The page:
Babik Reinhardt

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Babik Reinhardt
Babik Reinhardt (musician) at Samois, 1990 (still from John Jeremy film "The Django Legacy").jpg
Babik Reinhardt at Samois, 1990 (still from John Jeremy film "The Django Legacy")
Background information
Born (1944-06-08)June 8, 1944
Paris, France
Died 12 November 2001(2001-11-12) (aged 57)
Cannes
Genres Jazz, jazz fusion
Occupation(s) Musician, composer
Instruments Guitar
Labels Melodie, RDC

Babik Reinhardt (8 June 1944 – 13 November 2001) was a guitarist and the younger son of gypsy jazz guitarist Django Reinhardt by Django's second wife, Naguine. His elder half brother Lousson, who was Django's son by his first wife, Bella, was also a guitarist, but the two grew up in different families and rarely met.

Reinhardt was born in Paris. He learned guitar not from his father but from his mother; his father gave him piano lessons. When Reinhardt was nine years old, his father died.[1][2] His musical education in guitar was continued by uncles and cousins.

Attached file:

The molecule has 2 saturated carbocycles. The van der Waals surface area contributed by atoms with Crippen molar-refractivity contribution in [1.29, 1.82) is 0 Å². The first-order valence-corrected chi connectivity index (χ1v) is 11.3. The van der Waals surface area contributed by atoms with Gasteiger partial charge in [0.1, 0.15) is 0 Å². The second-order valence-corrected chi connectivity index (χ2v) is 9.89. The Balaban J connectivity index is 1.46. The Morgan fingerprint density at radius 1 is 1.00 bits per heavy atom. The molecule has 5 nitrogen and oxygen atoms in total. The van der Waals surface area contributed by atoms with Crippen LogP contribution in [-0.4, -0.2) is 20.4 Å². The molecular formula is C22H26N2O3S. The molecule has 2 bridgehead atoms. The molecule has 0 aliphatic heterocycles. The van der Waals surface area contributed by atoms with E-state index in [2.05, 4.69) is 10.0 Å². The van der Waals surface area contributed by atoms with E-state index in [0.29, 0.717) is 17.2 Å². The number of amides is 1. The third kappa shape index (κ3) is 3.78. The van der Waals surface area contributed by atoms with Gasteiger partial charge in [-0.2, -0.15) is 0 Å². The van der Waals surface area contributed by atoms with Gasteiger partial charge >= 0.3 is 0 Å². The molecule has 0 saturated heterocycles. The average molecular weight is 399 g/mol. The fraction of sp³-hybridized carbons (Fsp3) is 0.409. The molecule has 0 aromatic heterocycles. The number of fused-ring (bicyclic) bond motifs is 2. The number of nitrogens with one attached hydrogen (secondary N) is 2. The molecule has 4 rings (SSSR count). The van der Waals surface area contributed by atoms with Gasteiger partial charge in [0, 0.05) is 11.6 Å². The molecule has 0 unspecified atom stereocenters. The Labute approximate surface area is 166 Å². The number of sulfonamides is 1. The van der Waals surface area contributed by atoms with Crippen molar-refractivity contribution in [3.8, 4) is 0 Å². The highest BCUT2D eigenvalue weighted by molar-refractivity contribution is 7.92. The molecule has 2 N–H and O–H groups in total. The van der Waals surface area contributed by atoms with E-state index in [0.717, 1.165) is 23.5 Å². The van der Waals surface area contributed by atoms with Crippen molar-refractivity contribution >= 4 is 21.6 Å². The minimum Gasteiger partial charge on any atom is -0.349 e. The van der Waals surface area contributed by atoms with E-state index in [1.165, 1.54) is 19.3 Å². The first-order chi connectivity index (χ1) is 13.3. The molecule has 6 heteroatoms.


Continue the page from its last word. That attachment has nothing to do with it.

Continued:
Drawn more to jazz fusion than gypsy jazz, Reinhardt recorded with fusion pioneer Larry Coryell and French violinist Didier Lockwood in the 1990s.[1][2] In 2001, he died of a heart attack at the age of 57 in Cannes, France.[1]

Reinhardt appeared on the album Generation Django (Dreyfus, 2009), a tribute to his father recorded by multiple musicians, including Django's grandson, David, and Biréli Lagrène.[3]

Discography[edit]

As leader/co-leader[edit]

  • 1996 Imagine (Melodie)
  • 1996 All Love (RDC)
  • 1996 Live (DRG)
  • 1996 Nuances (Melodie)
  • 1996 Vibration (Melodie)
  • 1998 A Night with Conover (RDC)
  • 1998 New Quintette du Hot Club de France - with Romane, Florin Niculescu, Gilles Naturel & Doudou Cuillerier
  • 2003 Joue Django (RDC)
  • 2006 Three of a Kind (Sphinx) - with Christian Escoude, Boulou Ferré[4]

As guest[edit]

Films[edit]

References[edit]

  1. ^ a b c Lankford Jr., Ronnie D. "Babik Reinhardt". AllMusic. Retrieved 18 October 2016. 
  2. ^ a b Yanow, Scott (2013). The Great Jazz Guitarists. San Francisco: Backbeat. p. 213. ISBN 978-1-61713-023-6. 
  3. ^ a b Broomer, Stuart (6 February 2010). "Dreyfus Tributes to Django Reinhardt". All About Jazz. Retrieved 18 October 2016. 
  4. ^ "Babik Reinhardt | Album Discography | AllMusic". AllMusic. Retrieved 17 October 2016.